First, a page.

The Emperor of Ethiopia (Haile Sellassie) to President Roosevelt 33
It is with a sense of admiration that I learnt of your recent message to the Head of the German State and the Head of the Italian Government, requesting assurances of their peaceful intentions. I greatly appreciate your efforts to avert the catastrophe of a great European war and sincerely hope that they will be successful.
It was with satisfaction that I observed in your message that you recalled the monstrous injustice committed against my country. The Ethiopian people in their tragic plight turn towards the peace loving [Page 153] nations in the hope that these will one day liberate them from their present bondage.
My people know that the great American nation is firmly attached to the principle of national independence; and they gratefully know that your Government, true to the spirit of the Briand–Kellogg Pact34 and to the declaration of the American States not to recognise the acquisition of territories made by force, has refrained from recognising the Italian decree of annexation of Ethiopia.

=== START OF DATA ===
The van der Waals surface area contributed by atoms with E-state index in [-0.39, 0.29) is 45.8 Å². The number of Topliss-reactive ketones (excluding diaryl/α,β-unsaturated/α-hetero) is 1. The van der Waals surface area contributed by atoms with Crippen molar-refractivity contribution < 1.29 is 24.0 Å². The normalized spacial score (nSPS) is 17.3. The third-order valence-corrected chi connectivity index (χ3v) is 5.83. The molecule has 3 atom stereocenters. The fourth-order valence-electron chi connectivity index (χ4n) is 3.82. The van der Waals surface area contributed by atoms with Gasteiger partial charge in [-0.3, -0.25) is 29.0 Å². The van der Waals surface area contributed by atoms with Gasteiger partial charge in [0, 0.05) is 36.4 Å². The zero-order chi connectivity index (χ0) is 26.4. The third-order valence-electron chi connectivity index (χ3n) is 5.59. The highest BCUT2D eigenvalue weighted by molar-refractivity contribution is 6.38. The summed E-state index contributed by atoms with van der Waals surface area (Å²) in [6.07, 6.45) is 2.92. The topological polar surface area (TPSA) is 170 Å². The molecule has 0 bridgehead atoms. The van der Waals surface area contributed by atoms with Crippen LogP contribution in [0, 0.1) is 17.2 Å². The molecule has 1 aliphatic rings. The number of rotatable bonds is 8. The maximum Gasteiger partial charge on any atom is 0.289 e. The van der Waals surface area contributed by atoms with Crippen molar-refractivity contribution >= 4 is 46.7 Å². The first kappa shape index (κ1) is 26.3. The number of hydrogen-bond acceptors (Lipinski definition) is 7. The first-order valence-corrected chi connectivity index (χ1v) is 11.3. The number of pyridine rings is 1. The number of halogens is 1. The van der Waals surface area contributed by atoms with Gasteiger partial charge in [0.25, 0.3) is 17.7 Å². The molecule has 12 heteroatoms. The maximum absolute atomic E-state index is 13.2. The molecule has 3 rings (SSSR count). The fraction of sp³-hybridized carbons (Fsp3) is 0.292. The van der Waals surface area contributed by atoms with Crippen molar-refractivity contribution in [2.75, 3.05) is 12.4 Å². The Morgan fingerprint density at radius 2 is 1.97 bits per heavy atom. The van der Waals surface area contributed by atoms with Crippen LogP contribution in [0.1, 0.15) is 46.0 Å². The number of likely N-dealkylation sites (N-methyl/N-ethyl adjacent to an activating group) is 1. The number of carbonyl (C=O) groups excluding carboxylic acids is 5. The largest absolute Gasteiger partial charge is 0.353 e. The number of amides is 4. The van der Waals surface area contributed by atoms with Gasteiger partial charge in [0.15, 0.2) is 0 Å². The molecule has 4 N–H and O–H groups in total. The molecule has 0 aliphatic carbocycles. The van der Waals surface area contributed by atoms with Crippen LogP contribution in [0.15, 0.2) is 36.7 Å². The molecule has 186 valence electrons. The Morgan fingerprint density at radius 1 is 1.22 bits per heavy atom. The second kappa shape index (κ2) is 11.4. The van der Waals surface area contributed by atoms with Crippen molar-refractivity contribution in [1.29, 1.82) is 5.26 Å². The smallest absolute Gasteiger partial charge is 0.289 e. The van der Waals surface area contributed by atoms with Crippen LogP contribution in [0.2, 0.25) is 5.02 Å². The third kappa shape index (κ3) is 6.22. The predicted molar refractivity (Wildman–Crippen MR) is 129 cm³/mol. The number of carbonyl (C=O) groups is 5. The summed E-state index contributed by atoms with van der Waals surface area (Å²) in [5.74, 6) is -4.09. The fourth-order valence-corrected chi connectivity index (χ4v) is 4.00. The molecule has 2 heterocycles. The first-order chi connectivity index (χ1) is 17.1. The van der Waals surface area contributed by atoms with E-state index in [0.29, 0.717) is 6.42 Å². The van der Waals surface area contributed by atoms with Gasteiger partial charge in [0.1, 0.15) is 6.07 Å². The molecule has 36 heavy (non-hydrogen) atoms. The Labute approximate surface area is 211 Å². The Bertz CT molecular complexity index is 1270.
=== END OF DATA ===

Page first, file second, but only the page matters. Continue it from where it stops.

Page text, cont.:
The Ethiopian people, determined not to lose permanently their independence, are still successfully resisting the invader in several parts of the country; and reports received by me show that the Italians have been obliged recently to withdraw still more of their outlying posts leaving large stretches of the country under Ethiopian control.
I feel sure, whenever the opportunity may offer, you will desire to use your great influence to secure the restoration to my people of their freedom and complete independence.
- Transmitted to the Department by the Ambassador in the United Kingdom in his despatch No. 2553, April 29; received May 9. By instruction No. 738, May 25, the Ambassador in the United Kingdom was directed to make appropriate acknowledgment of the receipt of this communication by the President.↩
- Treaty for the renunciation of war signed at Paris, August 27, 1928, Foreign Relations, 1928, vol. i, p. 153.↩